With the retirement of longtime Librarian of Congress James Billington, the next Librarian has big decisions to make that could revolutionize the world's largest library by bringing more of its collections to the Internet. The Atlantic has written a great article on the possibilities that await, and could potentially transform the Library of Congress into a true national library.Read More
Political TV ads from current and past campaigns can be a valuable resource when researching a candidate or campaign. While YouTube provides a helpful starting point for finding political ads of interest, several advanced search tools are available to find how much candidates spent to buy ad time, as well as archives to find older TV ads not otherwise found online.Read More
While Rep. Aaron Schock was making headlines last week, resigning Congress amid reports he had overcharged taxpayers for more in mileage reimbursements than his vehicle had on the odometer, ProPublica published a fascinating article about how government records were used to uncover another congressional mileage reimbursement scandal more than 166 years ago.Read More
Illinois Rep. Aaron Schock resigned today following a steady drip of revelations about ethical improprieties with his congressional and campaign spending practices. The news investigations into Rep. Schock over recent weeks provide special insight into a number of public records research strategies and illustrate the value of those records to demonstrate how a public official has problems with wasteful spending of taxpayer dollars.Read More
Under a new Michigan law effective July 1, 2015, requestors of public records submitted under Michigan's Freedom of Information Act will be better protected against excessive fees and delays. The law will improve access to Michigan's public records in several key ways, including:
- Upon request, agencies must provide records by e-mail or other electronic non-paper formats where possible.
- Copy costs for paper documents will be capped at $0.10/page.
- Public agencies would be subject to increased court-ordered fines if an agency is found to have unlawfully denied, delayed or overcharged for a request.
Recent press coverage of ties between a Mexican company with major public works contracts and the administration of President Enrique Pena Nieto demonstrates that public records are useful in many international research applications. Here's a primer on how to find records internationally.Read More
This week Twitter announced that all public Tweets are now indexed and searchable back to 2006. Until now, searching on Twitter's interface returned recent results from within about the last week, but searching for older Tweets required using a third-party service, such as Topsy. While third-party services are still helpful tools for searching deleted Tweets and other advanced analyses, this is a welcome addition to Twitter's use as a research tool. Read more in this excellent article in Wired, and more about the technical details behind the index on Twitter's Engineering Blog.
The Project on Government Oversight (POGO) maintains a useful tool for researchers. The organization’s Federal Contractor Misconduct Database includes information on federal contractors with histories of contract fraud, environmental, ethics or labor violations. The database, which includes records of misconduct involving top federal contractors between 1995 and the present, is compiled from a number of sources including documents obtained under the Freedom of Information Act (FOIA), court records and official government reports. Use the database to find instances of misconduct (organized by contractor) and a total amount paid in misconduct-related fines or legal settlements.Read More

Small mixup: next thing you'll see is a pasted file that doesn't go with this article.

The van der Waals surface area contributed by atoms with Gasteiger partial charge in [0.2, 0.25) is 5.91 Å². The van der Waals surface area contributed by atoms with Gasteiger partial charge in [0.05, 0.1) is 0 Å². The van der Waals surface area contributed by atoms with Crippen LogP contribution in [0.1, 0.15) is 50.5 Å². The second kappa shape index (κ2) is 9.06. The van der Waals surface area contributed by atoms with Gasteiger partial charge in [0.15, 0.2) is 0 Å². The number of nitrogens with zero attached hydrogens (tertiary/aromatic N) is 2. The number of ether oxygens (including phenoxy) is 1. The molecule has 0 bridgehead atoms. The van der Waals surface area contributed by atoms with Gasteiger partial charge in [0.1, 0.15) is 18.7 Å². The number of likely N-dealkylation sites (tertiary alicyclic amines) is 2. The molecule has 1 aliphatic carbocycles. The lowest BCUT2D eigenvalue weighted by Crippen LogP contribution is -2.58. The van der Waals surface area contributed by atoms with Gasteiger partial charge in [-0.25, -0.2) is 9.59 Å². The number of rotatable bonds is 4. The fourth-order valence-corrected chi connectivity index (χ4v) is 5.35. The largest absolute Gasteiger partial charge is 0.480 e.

A Liz Moyer short in this weekend's Wall Street Journal called out the easiest ways to check a registered broker dealer's background. To see what is on file use the BrokerCheck tool on the finra.org website. The Moyer short also notes the advisability of checking with state-level broker regulators since BrokerCheck doesn't capture every investor complaint. A list of state regulators can be found here.
Keep in mind that quick and thorough seldom amount to the same thing so be aware that additional checks might need to be conducted (e.g., lawsuit, lien and judgment searches).
Recent focus on the fees and expenses charged to clients by private equity firms has caused a ripple on the public records pool as these firms work to keep what they charge public pension funds under wraps. The Wall Street Journal has reported on its efforts to obtain fee and expense data and the resistance the paper has met. This is not the first, nor will it be the last battle that plays our around whether this type of information is in fact secret under trade secrets exemptions contained in state open records laws. Read the WSJ story here.
Public Access to Court Electronic Records (PACER), the publicly-searchable online database of federal court records, today announced that access has been restored to search case information in four appellate courts: the U.S. Courts of Appeals for the 2nd, 7th, 11th and Federal Circuits. Access to those court records had controversially been removed with little public notice on August 10th.Read More
The California State Controller has posted a new data tool that will help researchers with an interest in municipal finance. The new By the Numbers tool is drawn from the Controller’s annual financial transaction report compiling municipal revenue, spending and asset information. The tool allows comparisons between cities and also allows raw data export and will come in handy for researchers looking at city and county budgets.